Through anger, the truth looks simple.
I was so obsessed and consumed with my grievances that I could not get away from myself and think things out in the light. I was in the grip of that blinding, destructive, terrible thing — righteous indignation.
People in a temper often say a lot of silly, terrible things they mean.
He was really very fond of his temper, and rather enjoyed referring to it with tolerant regret as being a bad one and beyond his control — with a manner which suggested that the attribute was the inevitable result of strength of character and masculine spirit.
When I was little I had a mood swing set.
Abraham Lincoln’s secretary of war, Edwin Stanton, had some trouble with a major general who accused him, in abusive terms, of favoritism. Stanton complained to Lincoln, who suggested that he write the officer a sharp letter. Stanton did so, and showed the strongly worded missive to the president, who applauded its powerful language: “What are you going to do with it?” he asked. Surprised at the question, Stanton said, “Send it.” Lincoln shook his head. “Put it in the stove. That’s what I do when I have written a letter while I am angry. It’s a good letter and you had a good time writing it and feel better. Now burn it and write another.”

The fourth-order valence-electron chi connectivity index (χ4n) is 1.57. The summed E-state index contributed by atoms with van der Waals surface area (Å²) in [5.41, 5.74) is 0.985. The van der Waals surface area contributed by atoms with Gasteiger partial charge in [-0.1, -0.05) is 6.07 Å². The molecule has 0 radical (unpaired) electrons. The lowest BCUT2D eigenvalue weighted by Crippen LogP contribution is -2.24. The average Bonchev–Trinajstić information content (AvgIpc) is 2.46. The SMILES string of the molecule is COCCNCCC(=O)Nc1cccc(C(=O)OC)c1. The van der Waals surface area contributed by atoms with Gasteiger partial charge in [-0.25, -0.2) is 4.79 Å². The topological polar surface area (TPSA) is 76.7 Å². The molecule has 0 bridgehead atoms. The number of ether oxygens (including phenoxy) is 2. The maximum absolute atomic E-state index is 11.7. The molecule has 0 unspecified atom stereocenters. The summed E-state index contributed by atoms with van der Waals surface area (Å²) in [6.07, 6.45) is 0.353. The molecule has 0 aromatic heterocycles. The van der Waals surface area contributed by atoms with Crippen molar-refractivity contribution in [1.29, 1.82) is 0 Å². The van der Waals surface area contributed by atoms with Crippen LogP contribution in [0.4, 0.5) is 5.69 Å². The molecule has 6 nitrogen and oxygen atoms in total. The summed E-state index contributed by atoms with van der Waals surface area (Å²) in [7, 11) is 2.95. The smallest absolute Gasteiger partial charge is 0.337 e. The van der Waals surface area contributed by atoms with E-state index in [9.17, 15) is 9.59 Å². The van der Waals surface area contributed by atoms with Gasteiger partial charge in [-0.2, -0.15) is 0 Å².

Resentment is like taking poison and waiting for the other person to die.
The anger she felt within her acted like yeast on bread dough. She felt its rapid rising, flowing into every last recess of her body; like yeast in a small bowl, it spilled over to the outside, escaping in the form of steam through her ears, nose, and all her pores.
I am no longer afraid of anger. I find it to be a creative, transforming force; anger is a stage I must go though if I am ever to get to what lies beyond.
Never go to bed mad. Stay up and fight.
Whining is anger through a small opening.
At the core of all anger is a need that is not being fulfilled.
You taught me to be nice, so nice that now I am so full of niceness, I have no sense of right and wrong, no outrage, no passion.
The admonitions to be happy, voiced in concert by the . . . sanatorium director and the . . . propaganda chiefs of the entertainment industry, have about them the fury of the father berating his children for not rushing joyously downstairs when he comes home irritable from his office. It is part of the mechanism of domination to forbid recognition of the suffering it produces, and there is a direct line of development between the gospel of happiness and the construction of camps of extermination so far off in Poland that each of our own countrymen can convince himself that he cannot hear the screams of pain.
The world needs anger. The world often continues to allow evil because it isn’t angry enough.
Anger is a tool for change when it challenges us to become more of an expert on the self and less of an expert on others.
There do in fact exist creators, seers, sages, saints, shakers, and movers . . . even if they are uncommon and do not come by the dozen. And yet these very same people can at times be boring, irritating, petulant, selfish, angry, or depressed. To avoid disillusionment with human nature, we must first give up our illusions about it.
If we learn to open our hearts, anyone, including the people who drive us crazy, can be our teacher.
To be angry at people means that one considers their acts to be important. It is imperative to cease to feel that way. The acts of men cannot be important enough to offset our only viable alternative: our unchangeable encounter with infinity.